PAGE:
In the 1980s, the Guild pioneered the “necessity defense” and used international law in support of the anti-nuclear movement and began challenging the use nuclear weapons under international law. This eventually resulted in the World Court declaration that nuclear weapons violate international law in a case argued by Guild lawyers more than a decade later. The NLG National Immigration Project began working systematically on immigration issues, spurred by the need to represent Central American refugees and asylum activists fleeing U.S. sponsored “terror” Nicaragua and El Salvador. The Guild organized “People’s Tribunals” to expose the illegality of U.S. intervention in Central America that even more widely known as the “Iran-Contra” scandal. The Guild prevailed in a lawsuit against the F.B.I. for carrying out illegal political surveillance of legal, activist organizations, including the Guild.
In the 1990s, Guild members mobilized opposition to the Gulf War, defended the rights of Haitian refugees escaping from a U.S.- sponsored dictatorship, opposed the U.S. embargo of Cuba and began to define a new civil rights agenda that includes the right to employment, education, housing and health care. Legal theories for holding foreign human rights violators accountable in U.S. courts based on early 19th Century statutes were pioneered by Guild lawyers. The Guild began developing an analysis of the impact of “globalization” on human rights and the environment several years before the Seattle demonstrations, and our members have played an active role opposing NAFTA and in facilitating and supporting the growing movement for “globalization of justice. As the 20th Century came to a close, the Guild was defending anti-globalization, environmental and labor rights activists from Seattle, to D.C., to L.A. Guild members were playing an active role in encouraging cross-border labor organizing and in exposing the a buses in the maquiladoras on the U.S.-Mexico Border. The NLG’s Project for Human, Economic and Environmental Defense (HEED) and the Committee on Corporations, the Constitution & Human Rights began working on “globalization” issues.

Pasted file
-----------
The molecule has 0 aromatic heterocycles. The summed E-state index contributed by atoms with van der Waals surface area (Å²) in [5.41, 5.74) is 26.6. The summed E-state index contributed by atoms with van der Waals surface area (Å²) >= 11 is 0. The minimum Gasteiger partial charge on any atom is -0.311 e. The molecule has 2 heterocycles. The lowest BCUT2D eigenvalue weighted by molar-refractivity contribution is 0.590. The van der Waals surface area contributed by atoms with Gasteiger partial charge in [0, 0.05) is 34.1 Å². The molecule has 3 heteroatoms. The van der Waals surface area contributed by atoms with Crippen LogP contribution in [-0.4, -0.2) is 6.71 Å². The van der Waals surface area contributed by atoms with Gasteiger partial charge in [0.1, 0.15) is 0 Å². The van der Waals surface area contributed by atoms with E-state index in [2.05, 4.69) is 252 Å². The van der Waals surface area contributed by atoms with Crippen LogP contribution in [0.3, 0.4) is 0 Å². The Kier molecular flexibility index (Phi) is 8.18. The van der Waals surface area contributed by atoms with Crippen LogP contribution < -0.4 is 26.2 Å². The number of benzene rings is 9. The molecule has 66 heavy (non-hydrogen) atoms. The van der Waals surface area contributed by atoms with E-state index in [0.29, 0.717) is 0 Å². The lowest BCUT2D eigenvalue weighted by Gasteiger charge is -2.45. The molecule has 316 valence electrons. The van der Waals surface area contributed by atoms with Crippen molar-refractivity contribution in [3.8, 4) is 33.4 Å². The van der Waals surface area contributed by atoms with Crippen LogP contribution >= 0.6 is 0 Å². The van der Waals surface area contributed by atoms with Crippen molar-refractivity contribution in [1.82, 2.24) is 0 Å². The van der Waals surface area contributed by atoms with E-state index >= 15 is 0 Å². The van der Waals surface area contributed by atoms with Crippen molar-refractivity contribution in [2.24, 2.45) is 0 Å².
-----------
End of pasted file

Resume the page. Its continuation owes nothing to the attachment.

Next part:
Past NLG President Bruce Nestor legal observes a rally for Mumia Abu-Jamal.
At the turn of the 21st Century, globalization of information and economic activity is a fact of life, but so is the globalization of extremes in wealth and poverty. Guild members have long recognized that neither democracy nor social justice is possible, internationally or domestically, in the face of vast disparities in individual and social wealth. In short, we have always seen questions of economic and social class as inextricably intertwined with most domestic and international justice issues.
Domestically, the betrayal of democracy and the Supreme Court’s integrity in Bush v. Gore made clear that the struggle for real democracy in the U.S. is far from over. The intertwining of governmental power with the influence of corporations, epitomized by the ENRON debacle, has confirmed fighting corporate power will be a major challenge for the American people in the new century. The seizure of governmental power, the huge buildup of military might and the attack on civil liberties after the 9-11 tragedy, together with the scapegoating of Muslims, Middle-Eastern immigrants and the re-creation of McCarthyesque “anti-terrorism” measures, has demonstrated that the Guild must, once again, play the role for which history and experience has prepared its members.
Guild members lobbied Congress and worked with the House Judiciary Committee in a failing effort to turn back the worst aspects of the 2001 USA PATRIOT Act. Guild members filed the first challenges to the detention of prisoners from Afghanistan and to the use of military tribunals. Across the nation, Guild members are demanding that civil liberties be protected and that the U.S. Government respect the Constitution and international law at home and abroad. Guild members are defending activists, representing immigrants facing deportation, testifying in federal and state legislatures against civil liberties cutbacks. They are using their experience and professional skills to help build the 21st Century grassroots movements that will be necessary to protect civil liberties and to defend democracy now and in the future.
Professor Peter Erlinder, Past-President, NLG (1993-97)